Case Studies, New South Wales, News

Melrose Cranes dismantle container handling cranes

Melrose Cranes & Rigging recently deployed two of its heavy all terrains and also its brand-new Grove GMK5250XL-1 to pull down a decommissioned DP World container handling crane at Port Botany for Principal Contractor, McMahon Services Australia.

The project presented a number of challenges including incredibly low ground pressure tolerances with heavy and high lifts, so the lift planning had to be meticulous, said Gregg Melrose.

“On a job like this you will normally be told you can have around 20t of ground pressure per square metre but the wharf engineers came back and told me it was only capable of sustaining four or five tonnes of loading per square metre. One of the cranes we needed to use was a 500t capacity all terrain for some of the main lifts.

“We had to utilise significantly oversized engineered mats (some of which are 6.3 meters long and 3.1 meters wide) and use ramps for the cranes. ‘Evolution’, our 500t capacity Liebherr LTM1500-8.1, and ‘The Beast’, our 450t capacity Grove GMK7450, both had to climb up onto the 480mm high mats. We’ve named the new GMK5250XL-1 Poppy, as a tribute to the operator Steve Foster, whom I have had the pleasure of working with for 33 years.

“We had to comply with the very low tolerances and overcome the problem. To adhere to the tolerances and get the men up to where they needed to be in the man box we had used the Manitowoc lift planner to calculate the ground pressure then divided by the square meterage of the standard crane mats. We still had 5.5t per square metre per mat, which wasn’t low enough so we had to get creative. Even then we only fitted 21t of the 80t counterweight on the 250t,” said Melrose.

“For the GMK5250XL-1 you normally have a steel mat around 4.5m2. These are engineered mats which the crane sits on. On this job, we had the 250 set up on pairs of our 500 tonner’s mats, with a bridging beam sitting on top to create enough surface area to meet the load per square metre requirements.”

“We created some preliminary drawings for the client and delivered a competitive budget. The main part of the project was the demolition of the container handling crane, but we were also working on four Rolling Tyred Gantry Cranes (RTGCs) which have been used for moving the containers around this particular section of the wharf. The dismantling of these involved smaller lifts. ‘Evolution’, the 500t Liebherr was used to bring the large crane down (with the assistance of the other cranes) then the Grove 450t and 250t dismantled the RTGCs,” said Melrose.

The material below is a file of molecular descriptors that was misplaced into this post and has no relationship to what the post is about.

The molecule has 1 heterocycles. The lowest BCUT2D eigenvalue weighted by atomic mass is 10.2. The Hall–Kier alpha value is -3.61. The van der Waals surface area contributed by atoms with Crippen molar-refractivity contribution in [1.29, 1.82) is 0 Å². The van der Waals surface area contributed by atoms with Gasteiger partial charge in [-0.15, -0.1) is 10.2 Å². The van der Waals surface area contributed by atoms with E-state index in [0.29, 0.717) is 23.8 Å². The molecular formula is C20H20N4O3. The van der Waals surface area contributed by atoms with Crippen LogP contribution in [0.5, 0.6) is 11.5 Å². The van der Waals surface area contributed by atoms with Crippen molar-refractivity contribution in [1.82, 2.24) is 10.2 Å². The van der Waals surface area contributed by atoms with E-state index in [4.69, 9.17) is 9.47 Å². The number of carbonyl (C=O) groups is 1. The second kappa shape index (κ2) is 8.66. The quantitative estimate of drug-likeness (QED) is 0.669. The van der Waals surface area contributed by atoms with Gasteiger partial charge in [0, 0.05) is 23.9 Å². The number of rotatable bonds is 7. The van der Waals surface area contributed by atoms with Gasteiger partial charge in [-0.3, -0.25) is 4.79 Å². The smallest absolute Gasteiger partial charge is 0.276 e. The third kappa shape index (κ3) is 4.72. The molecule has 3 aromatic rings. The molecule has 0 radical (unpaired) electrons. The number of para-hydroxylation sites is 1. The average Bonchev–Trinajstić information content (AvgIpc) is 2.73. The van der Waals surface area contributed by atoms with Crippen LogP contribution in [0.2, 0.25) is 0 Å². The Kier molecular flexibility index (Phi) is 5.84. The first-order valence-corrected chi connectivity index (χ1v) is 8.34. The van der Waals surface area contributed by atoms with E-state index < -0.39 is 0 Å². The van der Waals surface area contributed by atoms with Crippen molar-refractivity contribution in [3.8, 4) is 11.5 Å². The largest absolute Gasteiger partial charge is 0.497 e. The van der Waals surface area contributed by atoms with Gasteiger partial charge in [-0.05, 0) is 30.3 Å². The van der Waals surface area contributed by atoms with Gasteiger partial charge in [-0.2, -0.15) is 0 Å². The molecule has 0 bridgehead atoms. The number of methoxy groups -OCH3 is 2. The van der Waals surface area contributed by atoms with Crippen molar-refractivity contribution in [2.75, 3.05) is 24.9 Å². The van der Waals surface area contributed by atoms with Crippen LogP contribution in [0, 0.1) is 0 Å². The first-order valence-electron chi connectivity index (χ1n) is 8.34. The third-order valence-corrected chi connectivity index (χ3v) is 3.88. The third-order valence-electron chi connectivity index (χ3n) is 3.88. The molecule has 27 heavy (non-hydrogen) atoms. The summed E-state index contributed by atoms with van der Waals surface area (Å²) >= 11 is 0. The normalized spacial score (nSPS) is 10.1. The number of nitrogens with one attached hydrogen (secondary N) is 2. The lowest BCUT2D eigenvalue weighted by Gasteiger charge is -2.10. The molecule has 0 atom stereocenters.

“Because we have had to meet all the weight restrictions, the cranes were working well within their capabilities. The 500t could pull a lot more weight off but we didn’t want to impede the loading issue. When we got to the lower stages on the crane, there were large cross beams which weighed between 50t and 60t. The 500t was on one end and the 450t on the other, completing a series of complex dual lifts.

Melrose Cranes & Rigging has been a Grove customer for many years, achieving a number of firsts over this time. The business is delighted to welcome the new GMK5250XL-1 says Melrose.

“From my perspective, this crane is the next step in the evolution of Grove and our fleet. Our GMK5220 was a 2008 model and when Grove released the original 250t (shorter boom), I didn’t buy one because the 220t wasn’t old enough for me to justify the new model. But now, as the 220t was 12 years old, and they recently brought out this new model, it was the right time and the right machine. It’s an evolution of a 220t to a 250t but staying at five axles with a massive 78.5m of boom. We have traded our 220t on the new 250t, which I believe was the first to be delivered in Sydney. Manitowoc were great,” said Melrose.

The following link will take you to a time lapse video of the project. The video is provided by DP World Australia.

https://melrosecranes.com.au/videos/projects/dp-world/

 

 

 

Previous ArticleNext Article